How would you feel if you knew that Häagen-Dazs was not a Scandinavian product? Sorry to shatter your illusions dear readers, but Häagen-Dazs ice-cream was made in the Bronx by a Polish immigrant who wanted a Danish-sounding name for his new recipe. The legend goes that as a tribute to Denmark’s exemplary treatment of its Jews during the Second World War and its yummy dairy products, Reuben Mattus sat at his New York kitchen table for hours, saying nonsensical words until he came up with a “Danish-sounding” combination he liked to promote his frozen cream.

As it turns out, not only is Häagen-Dazs not composed of any Danish words, “äa” and “zs” are not spellings native to any Scandinavian language. A bit of linguistic deception you might think, either that or a piece of very clever branding which has clearly worked well. In any case, Häagen-Dazs certainly seemed to think that they now owned “Scandanavian-sounding things” as well as the umlaut apparently, as that is exactly what they sued the new ice-cream company Früsen-Gladjé over in 1980. Forget that Früsen-Gladjé are actually real words meaning ‘frozen joy’ in Swedish, and that an umlaut over the ‘u’ is the way this word is spelled in a real language.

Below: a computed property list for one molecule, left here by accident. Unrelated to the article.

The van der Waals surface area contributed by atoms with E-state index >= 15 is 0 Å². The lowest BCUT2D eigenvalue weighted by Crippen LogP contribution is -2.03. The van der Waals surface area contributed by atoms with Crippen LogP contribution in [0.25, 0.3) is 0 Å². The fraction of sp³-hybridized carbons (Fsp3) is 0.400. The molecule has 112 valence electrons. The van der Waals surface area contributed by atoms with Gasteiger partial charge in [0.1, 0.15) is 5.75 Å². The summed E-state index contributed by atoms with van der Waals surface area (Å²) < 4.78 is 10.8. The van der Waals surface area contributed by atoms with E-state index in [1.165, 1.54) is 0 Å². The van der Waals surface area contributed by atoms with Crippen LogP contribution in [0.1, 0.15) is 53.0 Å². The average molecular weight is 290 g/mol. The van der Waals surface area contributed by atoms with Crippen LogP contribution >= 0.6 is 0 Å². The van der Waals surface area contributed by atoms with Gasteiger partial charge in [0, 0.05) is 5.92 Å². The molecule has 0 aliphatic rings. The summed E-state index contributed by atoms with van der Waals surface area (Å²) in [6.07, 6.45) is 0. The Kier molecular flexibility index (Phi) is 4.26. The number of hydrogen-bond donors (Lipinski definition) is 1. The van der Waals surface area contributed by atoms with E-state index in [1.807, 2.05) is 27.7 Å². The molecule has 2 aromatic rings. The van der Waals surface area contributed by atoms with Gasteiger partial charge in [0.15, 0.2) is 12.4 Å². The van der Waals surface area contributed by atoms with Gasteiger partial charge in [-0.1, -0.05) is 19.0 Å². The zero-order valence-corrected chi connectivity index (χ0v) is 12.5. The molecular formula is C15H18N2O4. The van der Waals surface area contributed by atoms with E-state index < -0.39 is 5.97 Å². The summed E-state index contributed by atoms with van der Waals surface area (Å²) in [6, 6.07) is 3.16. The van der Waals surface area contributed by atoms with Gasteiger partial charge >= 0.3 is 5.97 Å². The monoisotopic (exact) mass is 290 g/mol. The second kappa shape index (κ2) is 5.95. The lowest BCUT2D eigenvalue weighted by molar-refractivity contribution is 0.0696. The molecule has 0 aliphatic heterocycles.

Häagen-Dazs also sued Früsen-Gladjé  over a number of other points including the use of a map of a European country on the packaging (albeit not the same country), giving instructions on how to eat the product (leave to melt slightly first) and pretending to be European (apparently this is a trademark infringement in America). You’ll be happy to know that the court refused to extend Häagen-Dazs protection to its Scandinavian marketing theme, finding that the difference in the trade dress of the two products was apparent “to all but the most obtuse consumer.” And so the umlaut lives on to be used for marketing purposes another day.

Happily for Häagen-Dazs, they found someone else to sue later on: a Chinese company claiming to sell clothes under the name ‘Haager Dasz’. And this time they won. Ben & Jerry’s ice-cream also recently got into a legal battle over trademark infringement, but it wasn’t with another ice-cream company. I won’t go into details here, suffice to say that ‘Ben & Cherry’s Boston Cream Thigh’ was being marketed to another consumer base altogether.

GHOTI

Many of you may have heard about a proposed alternate spelling of ‘the word ‘fish’ , often misattributed to George Bernard Shaw, which reflects the utter silliness of Enligh orthography:

GHOTI

GH as in “rough”
O as in “women”
TI as in “nation”

GHOTI = “fish”

Take examples from a few other words however and you can end up with: